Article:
13.3. Paper and Pulp Industry

Chlorine and oxygen-based chemical oxidants are used for the separation and degradation of lignin which is required for the preparation of paper at industrial level. But some problems such as recycling, cost, and toxicity remain unsolved. However, in the existing bleaching process, LMS could be easily implemented because it leads to a partial replacement of ClO2 in pulp mills [54].

13.4. Food Processing Industry

In food industry, laccase is used for the elimination of undesirable phenolic compound in baking, juice processing, wine stabilization, and bioremediation of waste water [2]. Laccase improves not only the functionality but also the sensory properties [107]. In beer industry, laccase not only provides stability but also increases the shelf life of beer. In beer, haze formation takes place which is stimulated by the naturally present proanthocyanidins polyphenol and is referred to as chill haze. At room temperature or above, warming of beer can redissolve the complex. After certain periods of time, phenolic rings are replaced by the sulphydryl group and permanent haze is formed which cannot be redissolved. For polyphenol oxidation, laccase has been used which is capable of removing the excess oxygen and also due to which the shelf life of beer increases [108, 109]. For making a fruit juice stable, laccase is commonly used. Phenol compounds and their oxidative products present naturally in the fruit juice give colour and taste to the juice. Colour and aroma change when polymerization and oxidation of phenolic and polyphenol take place. These changes are due to the high concentration of polyphenol and referred to as enzymatic darkening [110]. Laccase treatment removes phenol as well as substrate-enzyme complex by the help of membrane filtration, and colour stability is achieved, although turbidity is present. Laccase treatment is more effective in comparison to conventional methods. For improving the texture, volume, flavor and freshness of bread, wide range of enzymes are used. When laccase is added to the dough, strength of gluten structures in dough and baked products is improved: product volume increases, crumb structure improves, and softness of baked products takes place. Due to the laccase addition, stickiness decreases, strength and stability increase and the ability of machine is also improved which can also seen by using a low-quality flour [109]. At crushing and pressing stage, the high concentration of phenolic and polyphenolic compound play an important role in the wine production. The high concentration of polyphenol obtained from the stems, seeds and skins which depends on the grape variety and vinification conditions contributes to of colour and astringency [111]. Due to the complex event, polyphenol oxidation occurs in musts and wines resulting in the increase in colour and flavour change which is referred to as maderization [108]. Catalytic factors, polyphenol removal, clarification, polyvinylpolypyrrolidone (PVPP), and high doses of sulfur dioxide are utilized to prevent maderization. Minussi et al. found that polyphenol removal is selective and results in undesirable organoleptic characteristics and concluded that laccase treatment is feasible, increasing storability and reducing processing costs [111].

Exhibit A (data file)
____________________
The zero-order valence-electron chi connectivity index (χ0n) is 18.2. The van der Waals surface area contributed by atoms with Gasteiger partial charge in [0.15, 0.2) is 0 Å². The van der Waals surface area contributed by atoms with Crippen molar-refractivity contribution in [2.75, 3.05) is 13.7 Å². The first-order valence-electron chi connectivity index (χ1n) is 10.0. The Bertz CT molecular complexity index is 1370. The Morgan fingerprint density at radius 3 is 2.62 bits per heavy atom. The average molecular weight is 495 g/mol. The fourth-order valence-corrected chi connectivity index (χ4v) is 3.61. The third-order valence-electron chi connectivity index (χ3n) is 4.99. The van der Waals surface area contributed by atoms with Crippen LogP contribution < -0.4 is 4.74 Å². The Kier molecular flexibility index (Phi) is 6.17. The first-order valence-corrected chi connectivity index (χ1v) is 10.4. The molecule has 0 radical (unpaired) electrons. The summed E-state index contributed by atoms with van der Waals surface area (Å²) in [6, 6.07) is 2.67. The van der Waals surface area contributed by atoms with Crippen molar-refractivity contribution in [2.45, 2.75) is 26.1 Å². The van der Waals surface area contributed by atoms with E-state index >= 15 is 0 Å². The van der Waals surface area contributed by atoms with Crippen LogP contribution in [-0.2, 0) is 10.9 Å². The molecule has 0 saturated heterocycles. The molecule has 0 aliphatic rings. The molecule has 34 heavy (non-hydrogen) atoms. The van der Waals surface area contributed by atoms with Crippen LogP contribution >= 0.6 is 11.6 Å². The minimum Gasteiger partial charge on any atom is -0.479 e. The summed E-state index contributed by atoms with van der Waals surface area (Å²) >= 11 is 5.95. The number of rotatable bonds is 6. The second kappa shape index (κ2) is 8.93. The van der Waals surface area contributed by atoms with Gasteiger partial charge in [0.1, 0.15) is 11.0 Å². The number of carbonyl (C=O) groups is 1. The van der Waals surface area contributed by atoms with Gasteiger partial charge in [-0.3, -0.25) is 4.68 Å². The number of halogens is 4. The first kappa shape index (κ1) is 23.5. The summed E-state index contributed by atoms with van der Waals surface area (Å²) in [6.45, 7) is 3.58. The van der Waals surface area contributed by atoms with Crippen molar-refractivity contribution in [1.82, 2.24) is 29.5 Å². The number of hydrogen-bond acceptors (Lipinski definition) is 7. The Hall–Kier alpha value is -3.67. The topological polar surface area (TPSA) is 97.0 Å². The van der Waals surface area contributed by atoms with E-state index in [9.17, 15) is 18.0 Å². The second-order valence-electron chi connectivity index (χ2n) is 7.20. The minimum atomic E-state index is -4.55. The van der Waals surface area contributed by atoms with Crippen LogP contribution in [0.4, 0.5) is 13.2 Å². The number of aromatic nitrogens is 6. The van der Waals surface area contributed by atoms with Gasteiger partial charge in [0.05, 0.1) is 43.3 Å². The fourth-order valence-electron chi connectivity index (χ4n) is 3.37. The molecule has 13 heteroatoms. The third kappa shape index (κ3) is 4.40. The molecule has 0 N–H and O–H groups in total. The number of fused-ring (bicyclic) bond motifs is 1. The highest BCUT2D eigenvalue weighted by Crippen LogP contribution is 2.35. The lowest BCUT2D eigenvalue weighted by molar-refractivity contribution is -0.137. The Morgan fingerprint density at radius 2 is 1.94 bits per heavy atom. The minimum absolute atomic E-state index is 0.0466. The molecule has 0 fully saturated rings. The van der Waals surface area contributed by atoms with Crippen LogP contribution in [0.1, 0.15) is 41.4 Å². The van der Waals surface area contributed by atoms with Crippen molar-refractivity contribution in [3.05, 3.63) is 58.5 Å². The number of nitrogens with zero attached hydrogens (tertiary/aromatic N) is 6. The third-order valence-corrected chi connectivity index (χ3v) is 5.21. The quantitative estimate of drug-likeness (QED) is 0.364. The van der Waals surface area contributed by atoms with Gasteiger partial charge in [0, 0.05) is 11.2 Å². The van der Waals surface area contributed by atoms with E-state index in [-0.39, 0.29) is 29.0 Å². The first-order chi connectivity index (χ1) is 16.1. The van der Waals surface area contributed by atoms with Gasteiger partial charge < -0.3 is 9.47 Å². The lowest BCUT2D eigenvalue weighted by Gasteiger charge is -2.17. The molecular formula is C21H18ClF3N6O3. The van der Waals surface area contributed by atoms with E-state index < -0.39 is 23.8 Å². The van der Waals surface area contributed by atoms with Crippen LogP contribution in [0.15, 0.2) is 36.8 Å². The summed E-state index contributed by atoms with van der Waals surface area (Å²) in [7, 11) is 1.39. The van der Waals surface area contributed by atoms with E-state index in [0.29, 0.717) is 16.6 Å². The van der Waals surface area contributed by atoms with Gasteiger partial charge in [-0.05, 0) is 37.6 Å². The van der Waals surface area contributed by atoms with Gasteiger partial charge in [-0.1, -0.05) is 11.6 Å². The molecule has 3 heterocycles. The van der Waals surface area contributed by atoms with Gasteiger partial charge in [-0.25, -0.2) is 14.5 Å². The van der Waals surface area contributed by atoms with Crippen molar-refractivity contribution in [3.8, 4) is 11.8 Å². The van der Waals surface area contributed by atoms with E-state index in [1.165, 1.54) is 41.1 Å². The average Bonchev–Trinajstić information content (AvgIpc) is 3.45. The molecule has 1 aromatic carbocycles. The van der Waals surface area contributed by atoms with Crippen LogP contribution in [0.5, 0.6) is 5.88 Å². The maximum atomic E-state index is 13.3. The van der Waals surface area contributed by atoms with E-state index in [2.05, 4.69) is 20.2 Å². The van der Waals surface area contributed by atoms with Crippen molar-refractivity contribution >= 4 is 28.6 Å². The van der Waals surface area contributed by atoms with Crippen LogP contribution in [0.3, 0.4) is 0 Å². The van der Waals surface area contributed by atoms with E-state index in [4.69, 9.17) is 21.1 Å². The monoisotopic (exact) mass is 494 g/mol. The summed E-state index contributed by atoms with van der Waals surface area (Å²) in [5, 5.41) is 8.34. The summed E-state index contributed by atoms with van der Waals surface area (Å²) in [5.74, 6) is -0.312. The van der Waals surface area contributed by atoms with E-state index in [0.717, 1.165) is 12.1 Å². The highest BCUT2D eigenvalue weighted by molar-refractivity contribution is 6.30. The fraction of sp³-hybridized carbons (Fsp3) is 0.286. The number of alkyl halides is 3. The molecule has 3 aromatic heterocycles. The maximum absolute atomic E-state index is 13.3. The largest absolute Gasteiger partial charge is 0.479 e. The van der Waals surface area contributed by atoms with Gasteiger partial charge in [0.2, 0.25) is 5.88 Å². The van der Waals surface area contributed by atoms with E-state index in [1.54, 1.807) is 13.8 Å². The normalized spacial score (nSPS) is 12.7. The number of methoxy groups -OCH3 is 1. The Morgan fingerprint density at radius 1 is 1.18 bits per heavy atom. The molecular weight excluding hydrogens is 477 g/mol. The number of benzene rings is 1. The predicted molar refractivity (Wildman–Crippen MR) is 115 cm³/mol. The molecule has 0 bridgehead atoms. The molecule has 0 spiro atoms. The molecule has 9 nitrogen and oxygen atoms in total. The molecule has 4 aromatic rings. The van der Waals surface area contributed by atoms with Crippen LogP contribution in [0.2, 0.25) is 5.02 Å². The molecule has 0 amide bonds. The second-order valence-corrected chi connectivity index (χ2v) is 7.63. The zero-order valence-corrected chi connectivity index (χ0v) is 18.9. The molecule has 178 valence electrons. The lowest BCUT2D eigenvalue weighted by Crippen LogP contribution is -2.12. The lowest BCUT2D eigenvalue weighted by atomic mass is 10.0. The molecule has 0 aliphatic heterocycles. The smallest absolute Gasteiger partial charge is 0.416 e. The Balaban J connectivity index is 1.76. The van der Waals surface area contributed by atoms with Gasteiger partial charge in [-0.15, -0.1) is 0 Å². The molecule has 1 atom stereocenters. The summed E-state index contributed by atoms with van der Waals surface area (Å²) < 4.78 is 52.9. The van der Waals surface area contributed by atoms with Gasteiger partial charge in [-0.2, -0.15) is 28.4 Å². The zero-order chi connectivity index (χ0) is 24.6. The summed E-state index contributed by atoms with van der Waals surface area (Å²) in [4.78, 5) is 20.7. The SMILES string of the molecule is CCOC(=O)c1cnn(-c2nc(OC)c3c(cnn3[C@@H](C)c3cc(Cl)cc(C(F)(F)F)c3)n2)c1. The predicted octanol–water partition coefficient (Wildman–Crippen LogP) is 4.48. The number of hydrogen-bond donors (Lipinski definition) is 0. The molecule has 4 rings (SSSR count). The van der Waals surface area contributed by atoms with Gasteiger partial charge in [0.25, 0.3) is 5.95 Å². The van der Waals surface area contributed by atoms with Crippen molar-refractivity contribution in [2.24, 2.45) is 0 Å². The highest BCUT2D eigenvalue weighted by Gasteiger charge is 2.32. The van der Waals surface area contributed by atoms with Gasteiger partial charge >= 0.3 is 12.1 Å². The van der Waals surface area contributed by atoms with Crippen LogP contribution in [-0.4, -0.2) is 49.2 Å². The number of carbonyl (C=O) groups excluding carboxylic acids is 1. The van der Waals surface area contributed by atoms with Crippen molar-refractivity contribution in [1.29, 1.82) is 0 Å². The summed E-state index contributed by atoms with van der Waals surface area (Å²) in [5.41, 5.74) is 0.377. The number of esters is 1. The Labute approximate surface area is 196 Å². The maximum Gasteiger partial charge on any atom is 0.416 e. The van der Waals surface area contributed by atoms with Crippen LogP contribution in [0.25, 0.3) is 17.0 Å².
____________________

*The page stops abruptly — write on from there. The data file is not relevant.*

13.5. Other Applications